Brooklyn Rising


The Beginning of Breuckelen


In the shadow of the Great Bridge, Fulton Ferry Landing marks where the city really began. Dutch settlers crossed the river and established a small farming community here in the early 1600s. From the 1630s to the 1660s the Dutch settled the towns of Breuckelen (Brooklyn), New Amersfoort (Flatlands), Vlacke Bosch (Flatbush), New Utrecht, and Boswick (Bushwick). The Dutch and English alternated control of the area until 1674, and the towns (including the English village of Gravesend) were united as Kings County in 1683.

Fulton Landing and its ferries were most famously commemorated by the local son and onetime Brooklyn Daily Eagle editor Walt Whitman: “Fifty years hence, others will see them as they cross, the sun half an hour high, / A hundred years hence, or ever so many hundred years hence, others will see them, / Will enjoy the sunset, the pouring-in of the flood tide, the falling-back to the sea of the ebb-tide.” But until three years ago, when the initial yellow fleet of New York Water Taxis appeared, there had been no regular ferry service between Manhattan and Fulton Landing since the 1920s, when the ferries finally gave up competing with the bridge that had so dramatically spanned the East River in 1883. Whitman, who was born on Long Island, in 1819, came to Brooklyn with his family when he was four and eventually became (after typesetter, schoolteacher, editor, reporter) its greatest poet and one of its greatest boosters. He could be surprisingly frank in writing obituaries for his paper (Samuel Leggett’s sendoff opened: “This man is dead. He was immensely rich”), but he was known during his tenure as editor for his strident editorials and democratic gestures, among them always riding alongside the omnibus driver.

Brooklyn Heights, considered New York’s first suburb, contains Beecher’s famous Plymouth Church and 619 buildings from before the Civil War.

Beecher Boats


More than “a hundred years hence” from Whitman’s roiling river scene current ferriers reach the Fulton Landing, which is bounded by several acres of blue-and-white Port Authority pier sheds (with its hopeful painted slogan “Brooklyn Works!”) and the swank landmark of the River Café. This once was the destination of Beecher Boats, nineteenth-century ferries filled with New Yorkers coming for a Sunday-morning dose of the abolitionist firebrand Henry Ward Beecher preaching theatrically at his Plymouth Church in Brooklyn Heights, an exquisite area (the neighborhood, considered New York City’s first suburb, was landmarked in 1965) where 619 buildings date from before the Civil War. The handsome 1847 church where Beecher staged slave auctions is still here. A heroic likeness of the long-haired orator appears in the church’s courtyard; in front of the Romanesque castle of the nearby Brooklyn post office, a second life-size Beecher faces Borough Hall, a newly freed woman at his feet. Beecher’s church, which contains a number of beautiful Tiffany windows, was for decades “not only the moral and spiritual center of Brooklyn and New York but all America,” wrote David McCullough in The Great Bridge . “Plymouth Church, a big brick barn of a building on Orange Street, was [Brooklyn’s] foremost institution, bar none, the thing [it] was famous for from one end of the land to the other.”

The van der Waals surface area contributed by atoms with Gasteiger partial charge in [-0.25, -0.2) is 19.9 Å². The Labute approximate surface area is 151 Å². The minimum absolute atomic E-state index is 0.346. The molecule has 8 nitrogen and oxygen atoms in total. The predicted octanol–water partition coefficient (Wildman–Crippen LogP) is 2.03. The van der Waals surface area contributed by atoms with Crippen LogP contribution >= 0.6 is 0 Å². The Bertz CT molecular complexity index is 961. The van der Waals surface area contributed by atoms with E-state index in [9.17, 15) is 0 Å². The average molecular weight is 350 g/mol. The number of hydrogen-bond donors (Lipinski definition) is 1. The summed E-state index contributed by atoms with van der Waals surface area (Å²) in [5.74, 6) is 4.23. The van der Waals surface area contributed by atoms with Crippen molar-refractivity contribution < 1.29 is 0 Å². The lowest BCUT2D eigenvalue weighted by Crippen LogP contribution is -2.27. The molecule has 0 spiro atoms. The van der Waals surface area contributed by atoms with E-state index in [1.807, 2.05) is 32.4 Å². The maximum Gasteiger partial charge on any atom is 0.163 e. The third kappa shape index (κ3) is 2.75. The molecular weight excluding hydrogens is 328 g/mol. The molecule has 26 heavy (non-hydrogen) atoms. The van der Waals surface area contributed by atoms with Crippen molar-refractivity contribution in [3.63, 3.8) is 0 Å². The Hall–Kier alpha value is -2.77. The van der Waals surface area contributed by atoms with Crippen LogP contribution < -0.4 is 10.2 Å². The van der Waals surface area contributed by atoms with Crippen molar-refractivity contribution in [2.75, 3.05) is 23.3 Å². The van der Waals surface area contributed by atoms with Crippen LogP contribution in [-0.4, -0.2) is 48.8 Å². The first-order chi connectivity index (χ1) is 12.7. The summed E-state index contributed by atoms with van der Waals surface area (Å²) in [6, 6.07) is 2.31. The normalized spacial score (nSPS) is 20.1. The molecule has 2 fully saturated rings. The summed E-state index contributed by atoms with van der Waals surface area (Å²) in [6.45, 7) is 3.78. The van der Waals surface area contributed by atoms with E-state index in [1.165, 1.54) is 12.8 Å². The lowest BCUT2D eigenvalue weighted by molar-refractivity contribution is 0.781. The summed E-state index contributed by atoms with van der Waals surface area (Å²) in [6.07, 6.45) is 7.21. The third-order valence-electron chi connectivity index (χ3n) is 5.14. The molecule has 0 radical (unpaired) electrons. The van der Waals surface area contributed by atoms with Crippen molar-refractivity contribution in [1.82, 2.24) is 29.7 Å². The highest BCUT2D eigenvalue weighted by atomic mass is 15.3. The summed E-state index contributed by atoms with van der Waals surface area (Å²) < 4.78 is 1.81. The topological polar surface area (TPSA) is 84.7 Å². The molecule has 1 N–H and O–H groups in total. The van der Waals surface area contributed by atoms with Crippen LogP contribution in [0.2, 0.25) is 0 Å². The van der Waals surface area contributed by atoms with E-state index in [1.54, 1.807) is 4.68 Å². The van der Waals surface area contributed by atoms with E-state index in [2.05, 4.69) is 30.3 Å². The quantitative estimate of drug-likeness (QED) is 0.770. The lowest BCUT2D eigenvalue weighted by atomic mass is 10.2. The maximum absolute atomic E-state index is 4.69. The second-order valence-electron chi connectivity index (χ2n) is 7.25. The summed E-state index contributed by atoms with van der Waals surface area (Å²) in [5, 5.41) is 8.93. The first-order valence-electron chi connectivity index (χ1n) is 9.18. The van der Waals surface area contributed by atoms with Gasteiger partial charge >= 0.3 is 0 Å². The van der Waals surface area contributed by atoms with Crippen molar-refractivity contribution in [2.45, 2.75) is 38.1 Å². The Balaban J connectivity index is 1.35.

Only the Million Dead Know Brooklyn

Look at any map of Brooklyn and you’ll notice its big splotches of greenery. There’s Prospect Park and the Brooklyn Botanic Garden, known for its varieties of roses, Japanese gardens, and Celebrity Path (a Brooklyn “walk of fame” that includes, among others, Woody Allen, George Gershwin, Jackie Robinson, Mary Tyler Moore, and Chuck Schumer– intern–turned movie star Marisa Tomei). Other large green park-sized shapes on the map represent Brooklyn’s major cemeteries: Green-Wood, Cypress Hills, Washington. In 1874 the Eagle wrote with some alarm that Brooklyn’s “living population today numbers 450,000 people, and yet how few of that number are aware that there is a still larger city near by or surrounding them … and in this silent city are buried 504,000 people… .” Today Green-Wood and Cypress Hills each hold well more than that.